Intelligent behavior for "back". The FragmentManager allows you to perform transactions to change the fragments inside an activity. Hence, the FragmentManager manages the "state" of fragments. The back button/action will be handled by the FragmentManager to go back to the previous "fragments state". This is more advanced than the activity stack.

What specifically makes it "more advanced" than the activity back stack? In my opinion, the activity back stack is much more flexible with different activity launch modes. I personally haven't found a use case for the fragment back stack, it is way too inflexible, and works very poorly when replacing fragments.

Even the ActionBar can be managed from within fragments. You can choose to have one Fragment without a UI with the sole purpose of managing the ActionBar, or you can choose to have each currently visible Fragment add its own action items to the parent Activity's ActionBar. Read more here.

I don't believe this is an advantage, managing the action bar with fragments doesn't provide you with anything that managing the action bar from an activity does not.

@staltz staltz added the bug label Nov 3, 2014
@andreidiaconu

The part about Fragments was a "surprise" for me.
So for an app that has a couple of screens (list of products, product details, product search, checkout, profile) I should consider having one, big MainActivity with lots of Fragments?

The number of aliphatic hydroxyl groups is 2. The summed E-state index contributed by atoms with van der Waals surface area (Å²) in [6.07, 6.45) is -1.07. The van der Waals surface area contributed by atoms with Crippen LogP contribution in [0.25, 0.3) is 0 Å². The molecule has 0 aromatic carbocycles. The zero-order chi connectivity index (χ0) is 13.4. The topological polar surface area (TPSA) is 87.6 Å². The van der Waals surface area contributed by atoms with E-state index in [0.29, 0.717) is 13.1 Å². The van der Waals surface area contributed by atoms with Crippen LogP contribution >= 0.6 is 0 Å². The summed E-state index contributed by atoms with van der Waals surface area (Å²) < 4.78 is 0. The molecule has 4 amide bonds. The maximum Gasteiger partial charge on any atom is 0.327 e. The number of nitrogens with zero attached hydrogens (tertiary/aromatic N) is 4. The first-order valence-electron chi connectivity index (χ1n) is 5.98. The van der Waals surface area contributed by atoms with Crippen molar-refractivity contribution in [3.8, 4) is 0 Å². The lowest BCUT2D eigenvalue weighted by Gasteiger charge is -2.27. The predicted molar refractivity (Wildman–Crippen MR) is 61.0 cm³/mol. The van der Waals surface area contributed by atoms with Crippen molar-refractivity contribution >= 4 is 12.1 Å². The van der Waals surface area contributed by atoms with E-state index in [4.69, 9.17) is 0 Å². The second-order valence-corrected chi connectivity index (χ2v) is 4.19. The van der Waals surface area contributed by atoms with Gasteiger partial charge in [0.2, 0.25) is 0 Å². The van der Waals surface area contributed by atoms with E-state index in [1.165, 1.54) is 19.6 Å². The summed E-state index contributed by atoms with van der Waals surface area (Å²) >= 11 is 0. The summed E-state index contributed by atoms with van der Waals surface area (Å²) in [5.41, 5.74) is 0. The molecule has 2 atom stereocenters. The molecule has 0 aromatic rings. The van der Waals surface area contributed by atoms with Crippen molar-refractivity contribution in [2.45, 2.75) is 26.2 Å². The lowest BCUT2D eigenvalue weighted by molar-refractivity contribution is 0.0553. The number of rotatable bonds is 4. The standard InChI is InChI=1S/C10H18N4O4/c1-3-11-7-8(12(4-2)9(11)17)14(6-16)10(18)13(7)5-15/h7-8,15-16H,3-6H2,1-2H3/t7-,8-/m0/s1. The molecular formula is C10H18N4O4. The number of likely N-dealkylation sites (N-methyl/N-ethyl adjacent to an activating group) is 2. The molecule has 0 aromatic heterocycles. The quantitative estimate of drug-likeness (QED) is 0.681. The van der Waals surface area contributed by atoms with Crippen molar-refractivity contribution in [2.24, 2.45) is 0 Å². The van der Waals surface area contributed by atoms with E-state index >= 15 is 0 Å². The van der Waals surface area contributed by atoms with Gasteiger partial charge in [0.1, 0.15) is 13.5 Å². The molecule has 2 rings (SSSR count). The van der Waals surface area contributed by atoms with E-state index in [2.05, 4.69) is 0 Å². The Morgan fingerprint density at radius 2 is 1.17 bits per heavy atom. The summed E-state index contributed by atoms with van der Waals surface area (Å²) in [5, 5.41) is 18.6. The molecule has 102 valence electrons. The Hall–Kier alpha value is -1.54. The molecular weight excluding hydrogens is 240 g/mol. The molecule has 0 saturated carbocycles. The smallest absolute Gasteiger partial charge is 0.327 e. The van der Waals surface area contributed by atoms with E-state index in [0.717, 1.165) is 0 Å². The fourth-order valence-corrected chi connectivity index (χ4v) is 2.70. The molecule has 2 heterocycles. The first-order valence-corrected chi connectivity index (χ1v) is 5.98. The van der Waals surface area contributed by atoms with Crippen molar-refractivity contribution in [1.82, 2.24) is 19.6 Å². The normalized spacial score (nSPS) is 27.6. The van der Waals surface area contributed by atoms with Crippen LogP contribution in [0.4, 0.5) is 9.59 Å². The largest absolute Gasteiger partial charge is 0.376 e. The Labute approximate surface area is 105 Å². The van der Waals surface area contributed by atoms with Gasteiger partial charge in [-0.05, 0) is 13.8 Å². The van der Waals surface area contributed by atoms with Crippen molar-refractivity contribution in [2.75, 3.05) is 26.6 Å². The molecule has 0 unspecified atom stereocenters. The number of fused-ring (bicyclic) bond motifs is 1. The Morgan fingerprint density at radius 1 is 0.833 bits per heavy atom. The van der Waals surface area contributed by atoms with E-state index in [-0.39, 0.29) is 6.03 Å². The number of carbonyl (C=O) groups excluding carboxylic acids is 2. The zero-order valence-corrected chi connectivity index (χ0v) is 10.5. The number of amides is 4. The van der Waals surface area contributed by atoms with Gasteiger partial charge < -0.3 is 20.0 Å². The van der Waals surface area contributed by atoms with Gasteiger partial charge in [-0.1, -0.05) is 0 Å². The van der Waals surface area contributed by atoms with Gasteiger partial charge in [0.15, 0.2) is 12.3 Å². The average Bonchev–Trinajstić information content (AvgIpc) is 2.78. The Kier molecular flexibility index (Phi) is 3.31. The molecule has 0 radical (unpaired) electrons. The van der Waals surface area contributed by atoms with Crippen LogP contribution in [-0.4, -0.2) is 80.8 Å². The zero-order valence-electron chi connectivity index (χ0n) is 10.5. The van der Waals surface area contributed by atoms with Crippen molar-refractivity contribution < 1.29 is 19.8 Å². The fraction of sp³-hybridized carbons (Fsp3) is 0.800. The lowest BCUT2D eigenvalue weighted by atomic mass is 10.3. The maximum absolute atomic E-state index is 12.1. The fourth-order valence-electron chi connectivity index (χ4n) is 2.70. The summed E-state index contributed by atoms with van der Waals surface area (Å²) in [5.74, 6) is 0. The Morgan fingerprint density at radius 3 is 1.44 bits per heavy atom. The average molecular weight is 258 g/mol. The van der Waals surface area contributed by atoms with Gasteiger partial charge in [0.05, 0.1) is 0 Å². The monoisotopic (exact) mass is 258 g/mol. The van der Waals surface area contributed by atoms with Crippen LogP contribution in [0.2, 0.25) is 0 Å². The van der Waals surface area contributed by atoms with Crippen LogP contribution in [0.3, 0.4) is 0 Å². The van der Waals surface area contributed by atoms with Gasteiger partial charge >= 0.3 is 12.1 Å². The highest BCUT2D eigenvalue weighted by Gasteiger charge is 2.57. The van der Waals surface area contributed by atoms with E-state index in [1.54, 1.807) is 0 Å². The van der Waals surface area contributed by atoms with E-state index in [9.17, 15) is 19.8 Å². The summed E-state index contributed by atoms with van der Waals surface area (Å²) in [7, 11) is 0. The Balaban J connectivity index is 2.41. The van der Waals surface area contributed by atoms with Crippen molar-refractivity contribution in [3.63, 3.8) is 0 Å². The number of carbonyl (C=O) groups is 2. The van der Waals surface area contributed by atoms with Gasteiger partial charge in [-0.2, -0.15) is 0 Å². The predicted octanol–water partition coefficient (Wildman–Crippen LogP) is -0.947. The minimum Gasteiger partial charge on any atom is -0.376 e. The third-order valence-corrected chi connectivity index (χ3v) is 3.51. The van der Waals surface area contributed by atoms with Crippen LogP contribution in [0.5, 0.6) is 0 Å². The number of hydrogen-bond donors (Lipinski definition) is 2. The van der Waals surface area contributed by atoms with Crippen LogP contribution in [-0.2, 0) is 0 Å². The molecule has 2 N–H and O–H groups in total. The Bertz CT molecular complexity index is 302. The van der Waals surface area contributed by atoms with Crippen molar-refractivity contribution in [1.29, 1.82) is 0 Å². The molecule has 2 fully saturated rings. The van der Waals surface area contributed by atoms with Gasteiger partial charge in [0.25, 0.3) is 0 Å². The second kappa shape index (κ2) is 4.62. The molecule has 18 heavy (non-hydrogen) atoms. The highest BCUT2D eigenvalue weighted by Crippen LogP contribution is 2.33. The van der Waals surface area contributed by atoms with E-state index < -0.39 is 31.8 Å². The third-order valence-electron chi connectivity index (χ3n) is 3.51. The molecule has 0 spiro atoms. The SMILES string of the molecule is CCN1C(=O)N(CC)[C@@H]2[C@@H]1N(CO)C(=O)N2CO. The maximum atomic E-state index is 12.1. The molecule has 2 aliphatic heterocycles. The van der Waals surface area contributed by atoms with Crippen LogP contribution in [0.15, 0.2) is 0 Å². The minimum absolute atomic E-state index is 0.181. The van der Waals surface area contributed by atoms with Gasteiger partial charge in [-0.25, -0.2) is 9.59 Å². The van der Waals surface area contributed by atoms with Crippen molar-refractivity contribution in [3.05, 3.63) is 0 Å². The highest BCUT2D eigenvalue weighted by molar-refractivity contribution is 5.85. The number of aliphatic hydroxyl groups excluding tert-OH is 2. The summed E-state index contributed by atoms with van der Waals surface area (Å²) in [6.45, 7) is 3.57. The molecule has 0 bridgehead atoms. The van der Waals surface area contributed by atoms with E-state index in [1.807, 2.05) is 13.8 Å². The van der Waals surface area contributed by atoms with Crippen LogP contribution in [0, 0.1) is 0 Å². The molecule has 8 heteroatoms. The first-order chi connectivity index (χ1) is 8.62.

Doesn't this activity become a God class really fast? Am I not going to have problems when the activity gets killed, recreated, etc? I know, a non-ui fragment can be used - but what about activity-kill situations not related to configuration changes?
If every screen I see is a Fragment, aren't nested fragments going to be something very common, for any non-trivial layout(consider having a gallery in the product page or having a screen with multiple tabs)? And after telling us to use fragments for everything you tell us to avoid nesting fragments; that is just funny.

I would dial it down to the point where this is a good idea, just to keep the code DRY; but to have a single activity for the whole app is a bit of a stretch. Why not just use the Application class for the POJOs if having them available across the app was the problem?

Anyway, the rest of the document is really good and I just ate it up, but I'm quite sure that the part about fragments is at best an opinion - and not even a very popular one, according to all the StackOverflow disputes on the subject.

Sorry if my opinion upsets you in any way.